Wednesday, February 10, 2016
OSCARS 2016: Brooklyn (2015)
Brooklyn” managed to secure a Best Picture nomination. While Saoirse Ronan had received praise for her lead performance, with a nomination being considered likely, the film’s Best Picture nod was a total surprise. “Brooklyn” doesn’t tackle an important social issue and isn’t an astonishing technical achievement. It is, however, a handsome and touching picture, beautifully shot and fantastically acted.
The year is 1952. Good work is hard to come by in the Irish town of Enniscorthy. Eilis lives with her mother and older sister, Rose. On the other side of the ocean, in America, board and work have been set up for Eilis. She leaves home somewhat reluctantly, traveling across the globe, to Brooklyn, New York. Eilis goes to night school and makes friends with the other girls in her boardinghouse but misses home. Until she meets Tony, a kind Italian boy who quickly wins her heart. Soon, the two are married and planning a future together. However, a tragedy back home forces Eilis to choose between her old life in Ireland and her new one in Brooklyn.
franchise super stardom aside, Ronan has already been in a lot of pretty good movies at only 26 years old. “Brooklyn” is primarily built upon Saoirse’s strengths as an actress. Those piercing eyes and that enchanting accent establish Ronan’s Eilis as something like an innocent. “Brooklyn” resembles a coming-of-age story, Eilis coming into adulthood on her own terms. “Brooklyn” is an immigrant story but not the one of struggle and difficulty we’re perhaps used to seeing. Things actually work out really well for Eilis. She has a place to live, a decent job, education, friends, and eventually a loved one. The only real struggle she experiences is some food poisoning on the boat ride over. Instead, the film is about Eilis making a life for herself. Ronan is always one-hundred percent captivating, with an irrepressible screen presence and an incredible energy.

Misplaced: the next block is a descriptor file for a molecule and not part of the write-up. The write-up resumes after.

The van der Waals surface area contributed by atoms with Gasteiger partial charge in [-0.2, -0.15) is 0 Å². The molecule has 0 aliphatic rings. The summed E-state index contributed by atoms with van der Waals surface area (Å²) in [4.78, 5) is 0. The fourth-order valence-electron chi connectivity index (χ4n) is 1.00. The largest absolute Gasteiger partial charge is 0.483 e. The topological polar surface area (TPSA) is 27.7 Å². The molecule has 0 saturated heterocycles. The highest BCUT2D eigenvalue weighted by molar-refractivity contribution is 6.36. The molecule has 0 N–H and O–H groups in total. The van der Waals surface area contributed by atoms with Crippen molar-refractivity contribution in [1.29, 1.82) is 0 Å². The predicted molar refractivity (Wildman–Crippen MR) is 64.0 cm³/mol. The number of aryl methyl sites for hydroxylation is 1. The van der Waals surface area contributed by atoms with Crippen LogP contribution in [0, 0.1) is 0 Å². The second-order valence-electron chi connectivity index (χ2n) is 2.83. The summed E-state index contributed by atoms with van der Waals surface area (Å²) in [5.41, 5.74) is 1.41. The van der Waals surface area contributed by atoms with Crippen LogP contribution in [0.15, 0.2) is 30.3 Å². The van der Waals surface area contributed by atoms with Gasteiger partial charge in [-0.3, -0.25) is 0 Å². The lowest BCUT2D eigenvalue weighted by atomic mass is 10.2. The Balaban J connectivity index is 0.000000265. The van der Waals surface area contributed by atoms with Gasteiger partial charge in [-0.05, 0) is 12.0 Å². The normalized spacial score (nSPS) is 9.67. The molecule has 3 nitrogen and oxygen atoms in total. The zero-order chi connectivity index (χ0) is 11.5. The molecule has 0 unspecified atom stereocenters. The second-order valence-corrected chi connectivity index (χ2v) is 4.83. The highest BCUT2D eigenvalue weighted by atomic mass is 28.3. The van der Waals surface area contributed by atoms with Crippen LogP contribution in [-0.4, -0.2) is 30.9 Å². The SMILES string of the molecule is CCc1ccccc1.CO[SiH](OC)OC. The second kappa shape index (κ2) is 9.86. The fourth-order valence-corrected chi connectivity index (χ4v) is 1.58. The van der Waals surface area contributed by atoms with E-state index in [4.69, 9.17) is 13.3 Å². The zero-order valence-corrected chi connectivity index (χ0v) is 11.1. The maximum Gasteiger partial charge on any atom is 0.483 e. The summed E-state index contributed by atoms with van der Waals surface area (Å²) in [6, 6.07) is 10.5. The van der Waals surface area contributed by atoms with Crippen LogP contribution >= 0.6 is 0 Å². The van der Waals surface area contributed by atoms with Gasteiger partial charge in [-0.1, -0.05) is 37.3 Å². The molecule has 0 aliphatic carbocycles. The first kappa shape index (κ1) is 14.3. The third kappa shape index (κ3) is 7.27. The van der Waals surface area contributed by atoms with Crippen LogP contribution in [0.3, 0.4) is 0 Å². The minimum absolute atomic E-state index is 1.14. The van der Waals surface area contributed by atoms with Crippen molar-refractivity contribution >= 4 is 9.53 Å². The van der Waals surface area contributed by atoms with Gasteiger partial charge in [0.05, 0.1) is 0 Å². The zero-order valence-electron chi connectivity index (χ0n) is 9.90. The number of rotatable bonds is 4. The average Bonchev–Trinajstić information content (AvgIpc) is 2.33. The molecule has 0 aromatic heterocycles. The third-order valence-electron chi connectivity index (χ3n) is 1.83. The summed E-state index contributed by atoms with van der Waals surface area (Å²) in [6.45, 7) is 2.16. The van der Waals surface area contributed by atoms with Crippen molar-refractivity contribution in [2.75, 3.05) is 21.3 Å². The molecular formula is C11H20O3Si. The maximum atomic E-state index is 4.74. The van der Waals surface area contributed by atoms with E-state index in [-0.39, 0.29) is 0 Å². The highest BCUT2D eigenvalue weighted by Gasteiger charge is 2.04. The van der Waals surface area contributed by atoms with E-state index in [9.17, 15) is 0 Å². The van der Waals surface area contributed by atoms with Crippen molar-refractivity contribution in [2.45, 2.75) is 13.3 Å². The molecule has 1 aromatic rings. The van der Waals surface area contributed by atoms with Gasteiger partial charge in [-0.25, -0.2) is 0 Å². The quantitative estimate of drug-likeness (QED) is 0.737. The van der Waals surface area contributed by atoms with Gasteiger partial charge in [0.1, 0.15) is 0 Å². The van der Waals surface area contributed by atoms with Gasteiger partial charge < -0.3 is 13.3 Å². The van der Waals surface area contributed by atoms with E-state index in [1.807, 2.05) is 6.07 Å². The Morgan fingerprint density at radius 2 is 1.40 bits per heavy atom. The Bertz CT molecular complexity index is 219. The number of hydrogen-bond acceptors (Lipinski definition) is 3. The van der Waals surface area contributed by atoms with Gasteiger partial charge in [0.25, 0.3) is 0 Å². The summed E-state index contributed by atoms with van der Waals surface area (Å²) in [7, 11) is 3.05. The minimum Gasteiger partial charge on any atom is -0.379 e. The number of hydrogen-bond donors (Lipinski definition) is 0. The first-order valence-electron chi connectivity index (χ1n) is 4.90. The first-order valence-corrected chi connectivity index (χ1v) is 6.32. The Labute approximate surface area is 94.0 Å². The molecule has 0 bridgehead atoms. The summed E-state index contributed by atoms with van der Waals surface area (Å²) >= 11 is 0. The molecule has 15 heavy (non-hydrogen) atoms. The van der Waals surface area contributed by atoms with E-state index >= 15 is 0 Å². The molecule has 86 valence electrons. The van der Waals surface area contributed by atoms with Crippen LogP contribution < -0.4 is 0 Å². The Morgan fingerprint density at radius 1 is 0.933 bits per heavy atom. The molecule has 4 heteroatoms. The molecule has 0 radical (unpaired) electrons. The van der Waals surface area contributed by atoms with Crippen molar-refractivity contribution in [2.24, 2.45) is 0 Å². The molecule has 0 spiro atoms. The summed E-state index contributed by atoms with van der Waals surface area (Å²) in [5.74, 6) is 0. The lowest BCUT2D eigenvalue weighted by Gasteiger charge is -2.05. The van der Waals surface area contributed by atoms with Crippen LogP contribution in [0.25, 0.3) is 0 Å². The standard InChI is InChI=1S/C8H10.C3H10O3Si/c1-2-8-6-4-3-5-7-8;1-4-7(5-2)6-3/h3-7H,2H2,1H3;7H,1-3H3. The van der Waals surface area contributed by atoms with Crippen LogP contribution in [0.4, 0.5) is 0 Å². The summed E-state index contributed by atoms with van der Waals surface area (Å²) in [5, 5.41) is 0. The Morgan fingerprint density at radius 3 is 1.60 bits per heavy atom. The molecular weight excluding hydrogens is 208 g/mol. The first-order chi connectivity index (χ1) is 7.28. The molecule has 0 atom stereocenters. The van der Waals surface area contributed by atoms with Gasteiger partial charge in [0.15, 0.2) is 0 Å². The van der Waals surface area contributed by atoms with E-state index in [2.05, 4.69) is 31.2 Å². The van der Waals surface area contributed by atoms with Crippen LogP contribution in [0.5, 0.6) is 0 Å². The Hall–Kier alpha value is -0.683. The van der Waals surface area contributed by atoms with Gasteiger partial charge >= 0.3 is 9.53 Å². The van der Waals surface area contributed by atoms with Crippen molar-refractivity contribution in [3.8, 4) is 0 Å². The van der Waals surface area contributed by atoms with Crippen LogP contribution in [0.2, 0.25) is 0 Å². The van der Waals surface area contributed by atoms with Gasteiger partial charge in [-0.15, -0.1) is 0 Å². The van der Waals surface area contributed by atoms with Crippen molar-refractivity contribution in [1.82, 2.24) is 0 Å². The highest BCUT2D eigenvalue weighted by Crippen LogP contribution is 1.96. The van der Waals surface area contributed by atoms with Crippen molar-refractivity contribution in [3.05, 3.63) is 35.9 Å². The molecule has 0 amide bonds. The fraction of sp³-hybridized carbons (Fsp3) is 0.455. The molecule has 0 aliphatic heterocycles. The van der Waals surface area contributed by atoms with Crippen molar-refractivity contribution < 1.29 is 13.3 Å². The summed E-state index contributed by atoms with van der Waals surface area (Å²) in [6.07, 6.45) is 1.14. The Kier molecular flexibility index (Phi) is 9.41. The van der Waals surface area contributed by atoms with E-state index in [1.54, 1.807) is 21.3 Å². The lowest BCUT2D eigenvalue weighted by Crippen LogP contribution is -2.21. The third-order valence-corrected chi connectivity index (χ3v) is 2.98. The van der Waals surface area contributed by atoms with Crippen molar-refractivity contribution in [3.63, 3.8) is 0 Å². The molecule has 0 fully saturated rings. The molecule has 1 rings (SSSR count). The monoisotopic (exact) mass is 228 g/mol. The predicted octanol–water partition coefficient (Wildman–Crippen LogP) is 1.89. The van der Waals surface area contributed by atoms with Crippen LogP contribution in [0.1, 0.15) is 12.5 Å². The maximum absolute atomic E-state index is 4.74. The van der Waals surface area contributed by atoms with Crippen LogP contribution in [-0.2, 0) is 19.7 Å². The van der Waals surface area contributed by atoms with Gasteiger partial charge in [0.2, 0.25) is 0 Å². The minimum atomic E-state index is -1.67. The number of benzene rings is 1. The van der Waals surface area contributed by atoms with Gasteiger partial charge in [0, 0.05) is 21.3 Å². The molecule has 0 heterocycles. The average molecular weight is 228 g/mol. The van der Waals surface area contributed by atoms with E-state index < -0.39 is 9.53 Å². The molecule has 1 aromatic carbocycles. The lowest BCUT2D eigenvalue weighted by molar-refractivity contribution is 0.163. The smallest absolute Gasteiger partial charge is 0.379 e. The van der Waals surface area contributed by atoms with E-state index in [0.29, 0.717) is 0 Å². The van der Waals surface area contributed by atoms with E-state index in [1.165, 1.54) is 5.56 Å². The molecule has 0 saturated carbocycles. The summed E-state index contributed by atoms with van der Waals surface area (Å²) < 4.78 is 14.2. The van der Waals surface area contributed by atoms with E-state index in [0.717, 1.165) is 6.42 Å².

“Brooklyn” is also a love story. When Emory Cohen’s Tony first enters the picture, we don’t know what to make of him. He approaches Eilis in a dance hall, admits to having a preference for Irish girls, and cuts the figure of an incredibly common man. Cohen doesn’t give an incredible performance and the chemistry he shares with Ronan is more sweet than mind-blowing. The romance is “Brooklyn” is… Really nice. The scene of Eilis meeting Tony’s family are funny. A moment where her boss tells Eilis that an Italian boy that isn’t obsessed with his mother or baseball is a keeper is similarly charming. It’s not a whirlwind romance or an incredibly intense love story. Tony seeing Eilis in her bathing suit for the first time or the consummation of the relationship on their wedding night are realistically charming, passionate without being overdone. We see two normal, nice people meeting each other, both having an appreciation for the other, their romance developing through a mutual attraction. It’s the kind of naturalistic romance that is rarely given room to breath in movies.
“Brooklyn” probably isn’t the most conceptually complex or narratively weighty film you’re likely to see this Oscar season. However, it is an incredibly charming, gorgeously shot, finely acted, and incredibly pleasing film. If nothing else, it’s appointment viewing for Saoirse Ronan fans. Wedged between the other heavy dramas nominated for Best Picture, “Brooklyn” comes off even better, a movie with simple goals that it more than exceeds. [8/10]